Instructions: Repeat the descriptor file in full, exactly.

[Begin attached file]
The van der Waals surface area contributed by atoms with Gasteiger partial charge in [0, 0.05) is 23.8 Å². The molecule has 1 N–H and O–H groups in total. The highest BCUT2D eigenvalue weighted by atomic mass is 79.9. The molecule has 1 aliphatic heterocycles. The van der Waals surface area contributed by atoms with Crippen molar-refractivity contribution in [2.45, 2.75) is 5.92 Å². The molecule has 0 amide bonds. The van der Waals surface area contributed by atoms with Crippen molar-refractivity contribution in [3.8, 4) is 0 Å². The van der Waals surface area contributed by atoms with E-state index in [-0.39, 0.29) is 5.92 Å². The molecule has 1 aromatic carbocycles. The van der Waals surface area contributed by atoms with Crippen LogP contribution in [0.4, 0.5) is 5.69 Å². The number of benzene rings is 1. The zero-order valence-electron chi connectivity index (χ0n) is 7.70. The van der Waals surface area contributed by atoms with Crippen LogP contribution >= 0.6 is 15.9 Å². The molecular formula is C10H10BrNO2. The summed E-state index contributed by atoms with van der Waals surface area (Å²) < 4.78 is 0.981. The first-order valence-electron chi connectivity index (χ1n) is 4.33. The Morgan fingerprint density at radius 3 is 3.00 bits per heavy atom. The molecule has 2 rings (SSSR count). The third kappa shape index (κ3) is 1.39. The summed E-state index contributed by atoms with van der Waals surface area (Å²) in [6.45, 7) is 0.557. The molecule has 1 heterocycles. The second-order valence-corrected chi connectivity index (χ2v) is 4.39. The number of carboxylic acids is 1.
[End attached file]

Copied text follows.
The van der Waals surface area contributed by atoms with Gasteiger partial charge in [0, 0.05) is 23.8 Å². The molecule has 1 N–H and O–H groups in total. The highest BCUT2D eigenvalue weighted by atomic mass is 79.9. The molecule has 1 aliphatic heterocycles. The van der Waals surface area contributed by atoms with Crippen molar-refractivity contribution in [2.45, 2.75) is 5.92 Å². The molecule has 0 amide bonds. The van der Waals surface area contributed by atoms with Crippen molar-refractivity contribution in [3.8, 4) is 0 Å². The van der Waals surface area contributed by atoms with E-state index in [-0.39, 0.29) is 5.92 Å². The molecule has 1 aromatic carbocycles. The van der Waals surface area contributed by atoms with Crippen LogP contribution in [0.4, 0.5) is 5.69 Å². The number of benzene rings is 1. The zero-order valence-electron chi connectivity index (χ0n) is 7.70. The van der Waals surface area contributed by atoms with Crippen LogP contribution >= 0.6 is 15.9 Å². The molecular formula is C10H10BrNO2. The summed E-state index contributed by atoms with van der Waals surface area (Å²) < 4.78 is 0.981. The first-order valence-electron chi connectivity index (χ1n) is 4.33. The Morgan fingerprint density at radius 3 is 3.00 bits per heavy atom. The molecule has 2 rings (SSSR count). The third kappa shape index (κ3) is 1.39. The summed E-state index contributed by atoms with van der Waals surface area (Å²) in [6.45, 7) is 0.557. The molecule has 1 heterocycles. The second-order valence-corrected chi connectivity index (χ2v) is 4.39. The number of carboxylic acids is 1.